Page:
Secrecy in Biodefense & Dangers to the Public
Below is a excerpt from author’s Stan Cox’s book, Sick Planet: Corporate Food and Medicine. Here he talks about the dangerous and controversial Bl-4 National Bio and Agro-Defense Facility (NBAF) that is being built in the US. Source: http://butnerblogspot.wordpress.com/2008/03/26/a-bio-gamble-and-the-germs-next-door/
Playing both defense and offense……
All of the nation’s bioweapons work is by definition “defensive”, but in the national-security realm, the mechanics of defensive and offensive research are often indistinguishable. Under both the Clinton and Bush administrations, the US has resisted any upgrading of the 1972 Biological Weapons Convention by which 158 nations, including the US, agreed not to develop offensive capacity. Since 2001, US officials have moved forcefully to block any moves toward effective inspection protocols. A 2003 analysis by Nicole Deller and John Burroughs in World Policy Journal reported that “critics of the administration’s policy speculate that the main reason for the opposition to the protocol may be that the United States is reluctant to open its biodefense program-which includes activities kept secret for years-to public scrutiny.”
It’s no secret why the government doesn’t want public scrutiny: Its “biodefense” labs have stretched the definition of “defense” to include just about anything. In 2001, exactly one week before the attacks of 9/11, the New York Times‘ Judith Miller and two colleagues revealed that Pentagon researchers had developed plans to breed an extra-virulent strain of the anthrax bacterium; had built and tested a “germ bomb”; and had built a bioweapons lab in the Nevada desert out of materials bought on the open market. (Unlike Miller’s erroneous reports on nonconventional weapons in Iraq, this report was not debunked.) As one senior official told the reporters, the Pentagon “was pressing how far you go before you do something illegal or immoral.”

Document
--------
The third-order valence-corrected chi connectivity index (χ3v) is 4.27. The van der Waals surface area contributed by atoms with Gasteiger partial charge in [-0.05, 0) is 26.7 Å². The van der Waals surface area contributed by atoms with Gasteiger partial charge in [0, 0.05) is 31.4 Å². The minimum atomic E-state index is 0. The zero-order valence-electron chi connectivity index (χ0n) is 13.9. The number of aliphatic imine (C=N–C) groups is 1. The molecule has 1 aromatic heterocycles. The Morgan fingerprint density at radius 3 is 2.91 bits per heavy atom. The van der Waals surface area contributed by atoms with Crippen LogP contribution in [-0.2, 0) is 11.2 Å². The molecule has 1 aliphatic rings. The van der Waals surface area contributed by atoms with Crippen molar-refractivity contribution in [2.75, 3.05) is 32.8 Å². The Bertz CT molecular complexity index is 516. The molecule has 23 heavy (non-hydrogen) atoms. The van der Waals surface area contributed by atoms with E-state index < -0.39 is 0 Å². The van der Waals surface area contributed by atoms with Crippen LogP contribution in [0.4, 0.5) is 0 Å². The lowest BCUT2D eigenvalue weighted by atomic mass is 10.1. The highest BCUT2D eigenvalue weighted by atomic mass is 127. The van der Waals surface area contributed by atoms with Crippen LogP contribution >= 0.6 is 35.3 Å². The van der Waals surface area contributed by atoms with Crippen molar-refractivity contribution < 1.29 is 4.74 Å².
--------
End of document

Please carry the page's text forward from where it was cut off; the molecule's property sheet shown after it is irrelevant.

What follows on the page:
Given the thick curtain of secrecy that DHS will be allowed to draw around the proposed NBAF’s laboratories, its research could well be pushed far beyond those legal and moral boundaries, and no one would be the wiser — especially not the people who work or live in that unlucky neighborhood that finally wins the germ jackpot.
Stan Cox is a plant breeder and writer in Salina, Kansas. His book Sick Planet: Corporate Food and Medicine will be published by Pluto Press in April. They can be reached at: firstname.lastname@example.org.